Older hep C patients may remain at risk for HCC even after viral clearance

By Marilynn Larkin NEW YORK (Reuters Health) - Chronic hepatitis C patients ages 75-84 remained at high risk of liver cancer even after direct-acting antivirals (DAAs) cleared the virus, according to

Rise in child head trauma during COVID-19 lockdowns may point to domestic violence spike

By Linda Carroll July 6 (Reuters) - (Reuters Health) - Stresses associated with COVID-19 lockdowns may be fueling increases in domestic violence, British researchers suggest, based on a jump in the

Brief oral steroid bursts raise risk of GI bleeding, sepsis, heart failure

By Megan Brooks NEW YORK (Reuters Health) - A short course of corticosteroids is associated with a 1.8- to 2.4-fold increased risk for gastrointestinal bleeding, sepsis, and heart failure (HF) within

COVID SCIENCE-Inflammation key to severe COVID-19 in high-risk groups; plasma therapy only right for some patients

By Nancy Lapid (Reuters) - The following is a brief roundup of some of the latest scientific studies on the novel coronavirus and efforts to find treatments and vaccines for COVID-19, the illness

Positive autism screening tied to earlier diagnosis

By Lisa Rappaport (Reuters Health) - Children who screen positive for autism at checkups when they're 18 or 24 months old are likely to be diagnosed sooner, when interventions can be more effective at

New York's Cuomo pleads with Trump to acknowledge COVID-19 as 'major problem'

By Reuters Staff (Reuters) - New York Governor Andrew Cuomo on Monday called on President Donald Trump to not be a "co-conspirator" of the coronavirus and acknowledge the "major problem" it poses as

EU looking to ramp-up production of COVID-19 antiviral remdesivir

By Francesco Guarascio BRUSSELS (Reuters) - Germany has only a few hundred doses of COVID-19 antiviral remdesivir, Health Minister Jens Spahn told European Union lawmakers on Monday, saying he was

Life-saving HIV drugs risk running out as COVID-19 hits supplies - WHO

By Reuters Staff LONDON (Reuters) - More than a third of the world's countries say they are at risk of running out of life-saving AIDS drugs because of disruptions to supply lines and other problems

WHO says reviewing NYT article on concerns over airborne spread of COVID-19

By Reuters Staff GENEVA (Reuters) - The World Health Organization (WHO) is reviewing a report that suggested its advice on the novel coronavirus needs updating, after some scientists told the New York

Spanish island trials COVID-19 tracing app that will create virtual outbreak

By Paola Luelmo GRAN CANARIA, Spain (Reuters) - Residents of the Spanish island of La Gomera have started downloading a new app on their phones aimed at stopping the spread of COVID-19 infections in a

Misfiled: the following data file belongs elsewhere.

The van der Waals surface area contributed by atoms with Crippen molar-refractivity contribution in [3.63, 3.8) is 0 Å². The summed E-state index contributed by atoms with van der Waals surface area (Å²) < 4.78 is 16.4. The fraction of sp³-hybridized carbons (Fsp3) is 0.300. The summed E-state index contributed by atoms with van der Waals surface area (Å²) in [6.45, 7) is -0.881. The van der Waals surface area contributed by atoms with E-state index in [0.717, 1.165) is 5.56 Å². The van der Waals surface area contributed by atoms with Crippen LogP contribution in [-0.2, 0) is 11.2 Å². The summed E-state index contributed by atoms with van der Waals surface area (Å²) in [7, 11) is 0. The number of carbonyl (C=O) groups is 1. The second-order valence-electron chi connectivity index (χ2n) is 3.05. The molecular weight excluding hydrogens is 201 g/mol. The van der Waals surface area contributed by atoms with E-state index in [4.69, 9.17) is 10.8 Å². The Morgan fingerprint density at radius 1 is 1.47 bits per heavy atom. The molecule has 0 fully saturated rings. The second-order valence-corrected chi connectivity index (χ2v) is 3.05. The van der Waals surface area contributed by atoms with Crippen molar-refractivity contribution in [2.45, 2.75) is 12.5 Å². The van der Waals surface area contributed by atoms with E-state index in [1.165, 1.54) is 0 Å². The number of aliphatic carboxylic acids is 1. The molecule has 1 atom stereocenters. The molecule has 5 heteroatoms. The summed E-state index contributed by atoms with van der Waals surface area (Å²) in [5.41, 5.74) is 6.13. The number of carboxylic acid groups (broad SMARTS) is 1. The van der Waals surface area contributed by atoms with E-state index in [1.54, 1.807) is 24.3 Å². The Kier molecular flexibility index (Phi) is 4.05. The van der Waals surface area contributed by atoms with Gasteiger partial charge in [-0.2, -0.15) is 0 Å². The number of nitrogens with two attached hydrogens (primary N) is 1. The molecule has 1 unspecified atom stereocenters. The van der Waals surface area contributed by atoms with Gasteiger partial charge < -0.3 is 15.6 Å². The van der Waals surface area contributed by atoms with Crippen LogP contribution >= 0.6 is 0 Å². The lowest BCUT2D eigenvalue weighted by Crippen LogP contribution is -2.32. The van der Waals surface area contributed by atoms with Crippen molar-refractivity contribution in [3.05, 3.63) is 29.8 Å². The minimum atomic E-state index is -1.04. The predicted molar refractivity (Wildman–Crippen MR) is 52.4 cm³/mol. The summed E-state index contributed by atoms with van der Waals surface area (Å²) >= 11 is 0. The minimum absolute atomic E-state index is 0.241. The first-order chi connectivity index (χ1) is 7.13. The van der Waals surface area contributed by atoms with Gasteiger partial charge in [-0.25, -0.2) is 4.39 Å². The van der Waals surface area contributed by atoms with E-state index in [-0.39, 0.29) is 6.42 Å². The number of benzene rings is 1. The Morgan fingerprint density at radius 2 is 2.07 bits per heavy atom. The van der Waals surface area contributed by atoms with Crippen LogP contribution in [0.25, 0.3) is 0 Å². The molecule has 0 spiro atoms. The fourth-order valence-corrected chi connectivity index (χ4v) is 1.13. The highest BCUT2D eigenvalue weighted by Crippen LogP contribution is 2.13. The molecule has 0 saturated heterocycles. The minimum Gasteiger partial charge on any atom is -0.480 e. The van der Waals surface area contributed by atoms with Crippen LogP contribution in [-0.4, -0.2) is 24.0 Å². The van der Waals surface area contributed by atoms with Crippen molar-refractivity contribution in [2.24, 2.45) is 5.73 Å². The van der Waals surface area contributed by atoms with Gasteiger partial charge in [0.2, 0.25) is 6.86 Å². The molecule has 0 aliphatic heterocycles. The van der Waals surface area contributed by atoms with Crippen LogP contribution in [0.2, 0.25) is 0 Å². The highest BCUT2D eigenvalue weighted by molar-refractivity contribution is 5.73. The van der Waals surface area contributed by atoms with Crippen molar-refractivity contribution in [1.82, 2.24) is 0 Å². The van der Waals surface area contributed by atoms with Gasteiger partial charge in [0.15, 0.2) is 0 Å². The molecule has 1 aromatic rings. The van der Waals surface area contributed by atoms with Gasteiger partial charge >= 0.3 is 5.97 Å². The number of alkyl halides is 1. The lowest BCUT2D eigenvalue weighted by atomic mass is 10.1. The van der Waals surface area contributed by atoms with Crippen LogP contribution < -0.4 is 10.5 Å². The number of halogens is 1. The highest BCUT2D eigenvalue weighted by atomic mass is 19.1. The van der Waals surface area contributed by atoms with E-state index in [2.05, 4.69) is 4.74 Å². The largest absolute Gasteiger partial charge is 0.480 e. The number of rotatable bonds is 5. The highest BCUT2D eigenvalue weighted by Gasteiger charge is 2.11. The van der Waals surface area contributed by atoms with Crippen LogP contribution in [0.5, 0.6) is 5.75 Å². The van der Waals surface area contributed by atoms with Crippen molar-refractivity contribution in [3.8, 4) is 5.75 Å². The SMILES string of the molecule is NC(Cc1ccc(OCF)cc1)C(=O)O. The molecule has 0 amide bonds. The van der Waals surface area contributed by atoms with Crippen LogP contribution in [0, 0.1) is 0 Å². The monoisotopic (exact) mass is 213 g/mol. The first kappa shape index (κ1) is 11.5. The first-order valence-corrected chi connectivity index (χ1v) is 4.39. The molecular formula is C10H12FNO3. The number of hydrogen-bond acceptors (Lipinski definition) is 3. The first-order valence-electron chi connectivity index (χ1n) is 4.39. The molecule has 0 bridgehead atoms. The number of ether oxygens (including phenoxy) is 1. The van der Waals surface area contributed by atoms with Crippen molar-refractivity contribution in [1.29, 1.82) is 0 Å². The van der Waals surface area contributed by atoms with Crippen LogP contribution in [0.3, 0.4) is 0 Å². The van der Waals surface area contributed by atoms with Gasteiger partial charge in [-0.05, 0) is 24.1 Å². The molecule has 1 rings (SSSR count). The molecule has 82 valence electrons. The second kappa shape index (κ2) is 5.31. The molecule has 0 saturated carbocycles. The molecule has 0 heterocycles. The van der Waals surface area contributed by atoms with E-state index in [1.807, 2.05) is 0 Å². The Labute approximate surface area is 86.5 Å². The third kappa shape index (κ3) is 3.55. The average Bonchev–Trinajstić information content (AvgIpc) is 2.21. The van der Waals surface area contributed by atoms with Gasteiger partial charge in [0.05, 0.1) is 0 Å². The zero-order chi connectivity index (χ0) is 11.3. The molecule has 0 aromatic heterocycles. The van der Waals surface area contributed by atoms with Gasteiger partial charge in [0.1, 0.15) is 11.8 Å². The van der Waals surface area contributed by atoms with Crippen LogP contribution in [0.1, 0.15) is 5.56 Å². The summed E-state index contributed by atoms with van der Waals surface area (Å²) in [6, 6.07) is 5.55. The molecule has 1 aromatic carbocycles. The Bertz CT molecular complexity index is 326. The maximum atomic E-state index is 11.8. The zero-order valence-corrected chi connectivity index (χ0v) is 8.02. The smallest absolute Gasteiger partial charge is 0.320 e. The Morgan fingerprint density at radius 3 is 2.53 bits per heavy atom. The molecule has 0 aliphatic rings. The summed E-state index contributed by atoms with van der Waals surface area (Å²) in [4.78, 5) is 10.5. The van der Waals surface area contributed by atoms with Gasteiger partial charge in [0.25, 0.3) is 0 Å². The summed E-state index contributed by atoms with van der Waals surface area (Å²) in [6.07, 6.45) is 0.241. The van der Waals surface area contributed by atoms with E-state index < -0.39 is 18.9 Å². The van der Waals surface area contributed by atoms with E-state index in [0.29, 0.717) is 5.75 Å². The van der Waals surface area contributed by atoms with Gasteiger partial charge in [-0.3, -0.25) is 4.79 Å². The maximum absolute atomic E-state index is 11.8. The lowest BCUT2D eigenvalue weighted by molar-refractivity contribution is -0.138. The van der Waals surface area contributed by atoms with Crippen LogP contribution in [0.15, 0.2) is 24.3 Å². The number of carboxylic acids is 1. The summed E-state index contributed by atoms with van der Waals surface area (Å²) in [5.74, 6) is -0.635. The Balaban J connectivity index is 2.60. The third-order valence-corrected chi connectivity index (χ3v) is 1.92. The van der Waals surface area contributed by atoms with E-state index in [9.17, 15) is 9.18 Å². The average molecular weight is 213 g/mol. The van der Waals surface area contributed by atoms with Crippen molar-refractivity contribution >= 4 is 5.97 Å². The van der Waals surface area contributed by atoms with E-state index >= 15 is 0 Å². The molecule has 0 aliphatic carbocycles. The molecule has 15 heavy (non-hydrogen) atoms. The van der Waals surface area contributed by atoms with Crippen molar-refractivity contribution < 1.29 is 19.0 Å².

Make a vaccine? I'm trying to teach my kids the alphabet

By Kate Holton, Emma Thomasson and Stephen Jewkes LONDON/BERLIN/MILAN (Reuters) - It's tough to do any useful work when you're stuck at home, struggling to home-school bickering kids, let alone when

CureVac nets EU funding to ramp up vaccine production

By Reuters Staff BERLIN (Reuters) - German biotech company CureVac, which is developing a potential COVID-19 vaccine, has secured a 75 million euro ($85 million) loan from the European Investment Bank

Faltering AIDS battle risks 10-year setback from COVID-19, UN warns

By Kate Kelland LONDON (Reuters) - The global fight against AIDS was faltering even before the COVID-19 pandemic, and this newly-emerged viral disease is now threatening to put progress against HIV

Inflammatory bowel disease linked to increased dementia risk

By Anne Harding NEW YORK (Reuters Health) - People with inflammatory bowel disease (IBD) are more than twice as likely to develop dementia, especially Alzheimer's disease (AD), according to a new

Sickle cell disease may not worsen COVID-19 prognosis

By Will Boggs MD NEW YORK (Reuters Health) - Sickle cell disease does not appear to worsen the prognosis of COVID-19, at least not in younger patients, although vaso-occlusive crisis is common with

Tocilizumab therapy tied to better outcomes of severe COVID-19

By Will Boggs MD NEW YORK (Reuters Health) - Tocilizumab therapy is associated with a lower risk of invasive mechanical ventilation or death in patients with severe COVID-19, according to a new study.

Nurses in Zimbabwe arrested as they protest over pay

By Reuters Staff HARARE (Reuters) - Police in Zimbabwe arrested 12 nurses protesting outside state hospitals on Monday demanding to be paid in U.S. dollars as inflation running at nearly 800% was

Regeneron begins COVID-19 antibody cocktail late-stage trial

By Reuters Staff (Reuters) - Regeneron Pharmaceuticals Inc said on Monday it began late-stage clinical trials to assess the effectiveness of its antibody cocktail in preventing and treating COVID-19,

Britain puts $10 million into study on long term effects of COVID-19

By Reuters Staff LONDON (Reuters) - Britain is putting 8.4 million pounds ($10.49 million) into a new study to examine the long-term effects of COVID-19 on patients, the health ministry said on Sunday

Spanish antibody study finds 5% of population exposed to coronavirus

By Reuters Staff MADRID (Reuters) - Results from the final stage of a nationwide antibody study suggest that some 5.2% of Spain's population has been exposed to the new coronavirus, health officials